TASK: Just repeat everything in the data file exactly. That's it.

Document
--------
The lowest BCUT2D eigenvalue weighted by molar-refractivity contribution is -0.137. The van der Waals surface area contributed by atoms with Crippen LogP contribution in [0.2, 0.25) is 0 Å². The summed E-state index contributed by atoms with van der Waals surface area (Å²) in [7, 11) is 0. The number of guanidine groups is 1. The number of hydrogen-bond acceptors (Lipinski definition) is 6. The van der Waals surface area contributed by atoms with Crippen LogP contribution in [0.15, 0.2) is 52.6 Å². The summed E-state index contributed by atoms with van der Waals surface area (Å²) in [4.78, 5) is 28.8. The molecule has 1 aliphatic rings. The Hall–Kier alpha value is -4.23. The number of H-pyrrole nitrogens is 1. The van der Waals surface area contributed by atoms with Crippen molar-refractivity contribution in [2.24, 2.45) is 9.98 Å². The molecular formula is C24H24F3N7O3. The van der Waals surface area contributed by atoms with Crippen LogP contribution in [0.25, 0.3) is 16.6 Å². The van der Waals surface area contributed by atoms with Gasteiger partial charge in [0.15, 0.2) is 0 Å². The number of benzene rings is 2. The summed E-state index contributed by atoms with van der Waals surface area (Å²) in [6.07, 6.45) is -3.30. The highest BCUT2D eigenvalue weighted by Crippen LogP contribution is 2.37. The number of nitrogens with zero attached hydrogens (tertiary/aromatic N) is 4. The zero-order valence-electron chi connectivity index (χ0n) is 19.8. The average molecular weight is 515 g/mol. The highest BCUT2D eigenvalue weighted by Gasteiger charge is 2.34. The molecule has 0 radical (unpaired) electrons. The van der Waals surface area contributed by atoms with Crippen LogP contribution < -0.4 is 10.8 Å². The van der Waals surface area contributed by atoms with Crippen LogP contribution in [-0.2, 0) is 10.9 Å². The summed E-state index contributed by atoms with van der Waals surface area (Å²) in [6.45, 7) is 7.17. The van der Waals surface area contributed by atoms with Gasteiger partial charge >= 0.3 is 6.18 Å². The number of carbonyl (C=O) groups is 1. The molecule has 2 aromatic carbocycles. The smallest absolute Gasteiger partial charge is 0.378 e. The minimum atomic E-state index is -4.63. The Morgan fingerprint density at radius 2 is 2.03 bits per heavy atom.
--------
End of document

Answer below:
The lowest BCUT2D eigenvalue weighted by molar-refractivity contribution is -0.137. The van der Waals surface area contributed by atoms with Crippen LogP contribution in [0.2, 0.25) is 0 Å². The summed E-state index contributed by atoms with van der Waals surface area (Å²) in [7, 11) is 0. The number of guanidine groups is 1. The number of hydrogen-bond acceptors (Lipinski definition) is 6. The van der Waals surface area contributed by atoms with Crippen LogP contribution in [0.15, 0.2) is 52.6 Å². The summed E-state index contributed by atoms with van der Waals surface area (Å²) in [4.78, 5) is 28.8. The molecule has 1 aliphatic rings. The Hall–Kier alpha value is -4.23. The number of H-pyrrole nitrogens is 1. The van der Waals surface area contributed by atoms with Crippen molar-refractivity contribution in [2.24, 2.45) is 9.98 Å². The molecular formula is C24H24F3N7O3. The van der Waals surface area contributed by atoms with Crippen LogP contribution in [0.25, 0.3) is 16.6 Å². The van der Waals surface area contributed by atoms with Gasteiger partial charge in [0.15, 0.2) is 0 Å². The number of benzene rings is 2. The summed E-state index contributed by atoms with van der Waals surface area (Å²) in [6.07, 6.45) is -3.30. The highest BCUT2D eigenvalue weighted by Crippen LogP contribution is 2.37. The number of nitrogens with zero attached hydrogens (tertiary/aromatic N) is 4. The zero-order valence-electron chi connectivity index (χ0n) is 19.8. The average molecular weight is 515 g/mol. The highest BCUT2D eigenvalue weighted by Gasteiger charge is 2.34. The molecule has 0 radical (unpaired) electrons. The van der Waals surface area contributed by atoms with Crippen LogP contribution < -0.4 is 10.8 Å². The van der Waals surface area contributed by atoms with Crippen LogP contribution in [-0.2, 0) is 10.9 Å². The summed E-state index contributed by atoms with van der Waals surface area (Å²) in [6.45, 7) is 7.17. The van der Waals surface area contributed by atoms with Gasteiger partial charge >= 0.3 is 6.18 Å². The number of carbonyl (C=O) groups is 1. The molecule has 2 aromatic carbocycles. The smallest absolute Gasteiger partial charge is 0.378 e. The minimum atomic E-state index is -4.63. The Morgan fingerprint density at radius 2 is 2.03 bits per heavy atom.